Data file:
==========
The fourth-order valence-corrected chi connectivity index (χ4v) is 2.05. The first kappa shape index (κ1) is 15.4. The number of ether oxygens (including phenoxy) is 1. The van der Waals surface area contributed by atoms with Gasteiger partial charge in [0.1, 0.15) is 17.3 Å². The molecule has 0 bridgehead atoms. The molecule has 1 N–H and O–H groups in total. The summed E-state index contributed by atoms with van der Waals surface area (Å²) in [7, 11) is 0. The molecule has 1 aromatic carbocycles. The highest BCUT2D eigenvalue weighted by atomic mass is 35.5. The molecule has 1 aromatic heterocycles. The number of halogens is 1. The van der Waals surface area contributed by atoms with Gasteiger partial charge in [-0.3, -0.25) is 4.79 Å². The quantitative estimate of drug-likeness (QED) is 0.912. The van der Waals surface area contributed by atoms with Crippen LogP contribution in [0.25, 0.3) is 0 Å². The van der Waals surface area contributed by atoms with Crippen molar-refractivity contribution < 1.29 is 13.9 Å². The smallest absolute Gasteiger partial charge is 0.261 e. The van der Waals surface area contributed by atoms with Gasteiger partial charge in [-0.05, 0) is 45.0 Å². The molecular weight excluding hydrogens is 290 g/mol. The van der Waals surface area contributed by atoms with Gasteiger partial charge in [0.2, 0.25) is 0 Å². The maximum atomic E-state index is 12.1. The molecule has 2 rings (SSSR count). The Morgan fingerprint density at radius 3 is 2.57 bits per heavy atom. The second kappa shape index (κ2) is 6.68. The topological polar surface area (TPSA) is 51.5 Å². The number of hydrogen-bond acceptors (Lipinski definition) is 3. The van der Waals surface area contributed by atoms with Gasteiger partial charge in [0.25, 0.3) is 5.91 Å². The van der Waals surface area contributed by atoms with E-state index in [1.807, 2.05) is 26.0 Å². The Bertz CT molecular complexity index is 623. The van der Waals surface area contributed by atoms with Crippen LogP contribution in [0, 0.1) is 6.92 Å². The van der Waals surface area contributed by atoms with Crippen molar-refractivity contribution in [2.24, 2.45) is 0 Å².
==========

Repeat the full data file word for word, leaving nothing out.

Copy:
The fourth-order valence-corrected chi connectivity index (χ4v) is 2.05. The first kappa shape index (κ1) is 15.4. The number of ether oxygens (including phenoxy) is 1. The van der Waals surface area contributed by atoms with Gasteiger partial charge in [0.1, 0.15) is 17.3 Å². The molecule has 0 bridgehead atoms. The molecule has 1 N–H and O–H groups in total. The summed E-state index contributed by atoms with van der Waals surface area (Å²) in [7, 11) is 0. The molecule has 1 aromatic carbocycles. The highest BCUT2D eigenvalue weighted by atomic mass is 35.5. The molecule has 1 aromatic heterocycles. The number of halogens is 1. The van der Waals surface area contributed by atoms with Gasteiger partial charge in [-0.3, -0.25) is 4.79 Å². The quantitative estimate of drug-likeness (QED) is 0.912. The van der Waals surface area contributed by atoms with Crippen LogP contribution in [0.25, 0.3) is 0 Å². The van der Waals surface area contributed by atoms with Crippen molar-refractivity contribution < 1.29 is 13.9 Å². The smallest absolute Gasteiger partial charge is 0.261 e. The van der Waals surface area contributed by atoms with Gasteiger partial charge in [-0.05, 0) is 45.0 Å². The molecular weight excluding hydrogens is 290 g/mol. The van der Waals surface area contributed by atoms with Gasteiger partial charge in [0.2, 0.25) is 0 Å². The maximum atomic E-state index is 12.1. The molecule has 2 rings (SSSR count). The Morgan fingerprint density at radius 3 is 2.57 bits per heavy atom. The second kappa shape index (κ2) is 6.68. The topological polar surface area (TPSA) is 51.5 Å². The number of hydrogen-bond acceptors (Lipinski definition) is 3. The van der Waals surface area contributed by atoms with Gasteiger partial charge in [0.25, 0.3) is 5.91 Å². The van der Waals surface area contributed by atoms with E-state index in [1.807, 2.05) is 26.0 Å². The Bertz CT molecular complexity index is 623. The van der Waals surface area contributed by atoms with Crippen LogP contribution in [0, 0.1) is 6.92 Å². The van der Waals surface area contributed by atoms with Crippen molar-refractivity contribution in [2.24, 2.45) is 0 Å².